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Whither Ukraine? Part Two – The American Spectator


In 1946, George Kennan, the U.S. Charge D’Affaires in Moscow, sent an 8,000 word telegram to the State Department warning of Joseph Stalin’s aggressive foreign policy.

The following year, writing under the pseudonym “Mister X,” he reiterated his warning in an article published by Foreign Affairs. His conclusion was that “the main element of any United States policy toward the Soviet Union must be that of a long-term patient but firm and vigilant containment of Russian expansive tendencies.”

He called for countering “Soviet pressure against the free institutions of the Western world” through the “adroit and vigilant application of counter-force at a series of constantly shifting geographical and political points, corresponding to the shifts and maneuvers of Soviet policy.” Such a policy, Kennan accurately predicted, would “promote tendencies which must eventually find their outlet in either the break-up or the gradual mellowing of Soviet power.” (READ MORE: The Many Faces of George F. Kennan)

Kennan’s containment policy was followed by every presidential administration from 1947 until the Soviet Union imploded in 1991. 

In furtherance of containment, Kennan had participated in crafting the Marshall Plan which helped rebuild the ruined economy of war torn Europe as well as the formation of NATO, a coalition of the United States and allied nations, to militarily oppose Soviet aggression.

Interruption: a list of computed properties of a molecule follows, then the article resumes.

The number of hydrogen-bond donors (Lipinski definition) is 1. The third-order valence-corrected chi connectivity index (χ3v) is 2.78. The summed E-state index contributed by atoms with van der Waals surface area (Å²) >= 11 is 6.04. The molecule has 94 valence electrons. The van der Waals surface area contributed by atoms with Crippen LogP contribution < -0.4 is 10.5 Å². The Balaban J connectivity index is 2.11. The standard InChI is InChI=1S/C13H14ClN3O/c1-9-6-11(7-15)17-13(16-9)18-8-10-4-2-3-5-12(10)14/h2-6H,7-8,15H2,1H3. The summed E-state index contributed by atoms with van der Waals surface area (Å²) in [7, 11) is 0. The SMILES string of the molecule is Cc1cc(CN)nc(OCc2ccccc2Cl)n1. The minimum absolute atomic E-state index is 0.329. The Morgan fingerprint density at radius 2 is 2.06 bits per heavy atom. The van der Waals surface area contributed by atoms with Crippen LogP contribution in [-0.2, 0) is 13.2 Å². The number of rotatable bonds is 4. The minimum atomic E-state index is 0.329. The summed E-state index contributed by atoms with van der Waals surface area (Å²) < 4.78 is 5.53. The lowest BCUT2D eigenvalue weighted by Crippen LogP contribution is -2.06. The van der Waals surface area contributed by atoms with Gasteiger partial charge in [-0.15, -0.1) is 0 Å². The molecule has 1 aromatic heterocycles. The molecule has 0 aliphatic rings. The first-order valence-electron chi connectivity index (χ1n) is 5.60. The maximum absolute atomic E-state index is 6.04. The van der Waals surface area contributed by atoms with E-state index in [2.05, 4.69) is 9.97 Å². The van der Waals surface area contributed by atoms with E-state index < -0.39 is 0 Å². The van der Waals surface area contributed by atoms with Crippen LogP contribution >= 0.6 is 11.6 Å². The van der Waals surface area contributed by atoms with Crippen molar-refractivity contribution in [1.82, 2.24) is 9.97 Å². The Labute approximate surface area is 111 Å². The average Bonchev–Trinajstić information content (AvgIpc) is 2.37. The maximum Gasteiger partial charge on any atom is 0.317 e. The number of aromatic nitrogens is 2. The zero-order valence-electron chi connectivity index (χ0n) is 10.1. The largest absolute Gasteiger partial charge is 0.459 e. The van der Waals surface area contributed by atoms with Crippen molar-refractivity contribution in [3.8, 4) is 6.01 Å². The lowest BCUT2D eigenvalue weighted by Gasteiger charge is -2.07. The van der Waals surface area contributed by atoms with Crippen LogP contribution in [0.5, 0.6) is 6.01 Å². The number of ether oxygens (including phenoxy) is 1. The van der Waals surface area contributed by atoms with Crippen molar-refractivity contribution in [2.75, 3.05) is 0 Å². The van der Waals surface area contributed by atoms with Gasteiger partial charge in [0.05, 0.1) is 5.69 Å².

In short, Kennan was a visionary and key architect of the American policy which brought about the collapse of the Soviet Union. (RELATED: Our Strategists Today Invoke Kennan, When They Should Be Turning to Burnham

Given the end of the threat formerly posed by the defunct Soviet Union, it appeared that NATO’s collective security mission had come to an end. It was time for NATO to declare victory and close up shop, right? 

Wrong. 

Enter George Soros, the billionaire leader of the Open Society Foundation which, according to its webpage, supports “individuals and organizations across the globe fighting for freedom of expression, accountable government, and societies that promote justice and equality.” 

As we know all too well, this mission also includes promoting America’s societal decay and disorder by installing progressive district attorneys to sabotage criminal justice in our cities. 

In 1993, the Open Society Foundation published Soros’ article titled “Toward a New World Order: The Future of NATO,” in which he laid out his vision for a new military strategy and mission that eerily resembles the blueprint for the war now underway in Ukraine.

Soros predicted that the demise of the Soviet Union would result in “world disorder” that must be countered by NATO. He proposed containing post Soviet Russia to bring about his vision of a “new world order.”

“The United States would not be called upon to act as the policeman of the world,” he wrote. “When it acts, it would act in conjunction with others. Incidentally, the combination of manpower from Eastern Europe with the technical capabilities of NATO would greatly enhance the military potential of the Partnership because it would reduce the risk of body bags for NATO countries, which is the main constraint on their willingness to act. This is a viable alternative to the looming world disorder.” 

So, with Soros’ plan for a new world order informing our foreign policy, the stage was set for the events that ultimately led up to Russia’s invasion of Ukraine.  

Got that? Under Soros’ plan, the United States and its NATO allies would supply the weapons, and Eastern Europeans — such as Ukrainians — would provide the bodies to do the bleeding and dying.

To that end, Soros urged NATO to grant “full membership” to countries in Eastern and Central Europe despite the objections and security concerns of Russia to bringing the alliance’s forces closer to its borders.

When billionaires speak, our politicians listen. So it was that, in 1993, the Clinton administration proposed inviting the former Warsaw Pact countries of Poland, the Czech Republic, and Hungary to join NATO. In 1998, the U.S. Senate approved these additions.